One of my pet-hates is close-mindedness. It occurs when a person is completely adverse to challenging thoughts and theories, thus portraying the upmost conviction for their argument and refusing anything else. This quote from Gregory Mankiw, a celebrated PhD Economist at Harvard University and famous among Undergrads for writing the core text ‘Macroeconomics’, particularly stood out for me:
“The best scholars maintain an open-mindedness and humility about even their own core beliefs. Excessive conviction is often a sign of insufficient thought, which in turn may be derived from a certain pig-headedness. Intellectual maturity comes when you can maintain the right balance between informed belief and honest skepticism. ” (source)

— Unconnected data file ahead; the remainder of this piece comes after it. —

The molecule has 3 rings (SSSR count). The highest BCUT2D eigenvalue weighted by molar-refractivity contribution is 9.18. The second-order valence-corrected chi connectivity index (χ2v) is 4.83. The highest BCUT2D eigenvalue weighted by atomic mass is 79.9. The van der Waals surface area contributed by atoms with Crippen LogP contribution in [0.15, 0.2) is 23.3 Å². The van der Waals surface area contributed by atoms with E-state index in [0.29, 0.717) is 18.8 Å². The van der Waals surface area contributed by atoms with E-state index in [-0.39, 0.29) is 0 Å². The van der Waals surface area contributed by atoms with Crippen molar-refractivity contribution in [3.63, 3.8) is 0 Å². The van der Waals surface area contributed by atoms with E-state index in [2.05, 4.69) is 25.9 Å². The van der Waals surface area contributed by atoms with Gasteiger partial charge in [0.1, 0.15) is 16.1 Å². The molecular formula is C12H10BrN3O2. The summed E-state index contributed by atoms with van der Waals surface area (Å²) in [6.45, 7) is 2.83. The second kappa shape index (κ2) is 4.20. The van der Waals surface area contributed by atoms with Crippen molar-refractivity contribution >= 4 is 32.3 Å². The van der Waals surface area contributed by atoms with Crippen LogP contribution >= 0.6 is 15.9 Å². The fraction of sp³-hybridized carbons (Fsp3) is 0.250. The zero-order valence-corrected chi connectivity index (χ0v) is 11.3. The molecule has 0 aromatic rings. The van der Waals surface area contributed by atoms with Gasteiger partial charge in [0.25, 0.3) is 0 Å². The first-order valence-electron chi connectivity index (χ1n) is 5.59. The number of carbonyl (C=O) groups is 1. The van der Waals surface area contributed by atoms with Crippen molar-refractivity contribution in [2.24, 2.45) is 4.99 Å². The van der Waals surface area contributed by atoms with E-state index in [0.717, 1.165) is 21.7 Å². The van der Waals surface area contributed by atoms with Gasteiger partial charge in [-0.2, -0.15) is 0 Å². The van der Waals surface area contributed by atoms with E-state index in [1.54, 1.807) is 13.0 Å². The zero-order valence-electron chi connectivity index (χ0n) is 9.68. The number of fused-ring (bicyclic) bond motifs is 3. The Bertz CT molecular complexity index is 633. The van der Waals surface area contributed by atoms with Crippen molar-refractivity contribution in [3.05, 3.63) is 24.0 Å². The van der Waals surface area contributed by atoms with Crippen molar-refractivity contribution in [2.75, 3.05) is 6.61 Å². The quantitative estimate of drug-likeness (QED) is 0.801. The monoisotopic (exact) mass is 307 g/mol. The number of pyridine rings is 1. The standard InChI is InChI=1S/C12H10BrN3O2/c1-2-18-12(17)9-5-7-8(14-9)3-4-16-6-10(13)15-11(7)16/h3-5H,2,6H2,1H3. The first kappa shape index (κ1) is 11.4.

As economists there are many different viewpoints: capitalism vs. marxism, classical vs. keynesian and even keynesian vs post-keynesian; but I think one of the most important things we can do as economists is to maintain an open-mind. Instead of portraying excessive conviction, to the point of being close-minded, maybe it’s better to try and understand the flaws in one’s theories, therefore stretching the ability of the mind to incorporate new philosophies.
It should certainly lead for a more exciting education.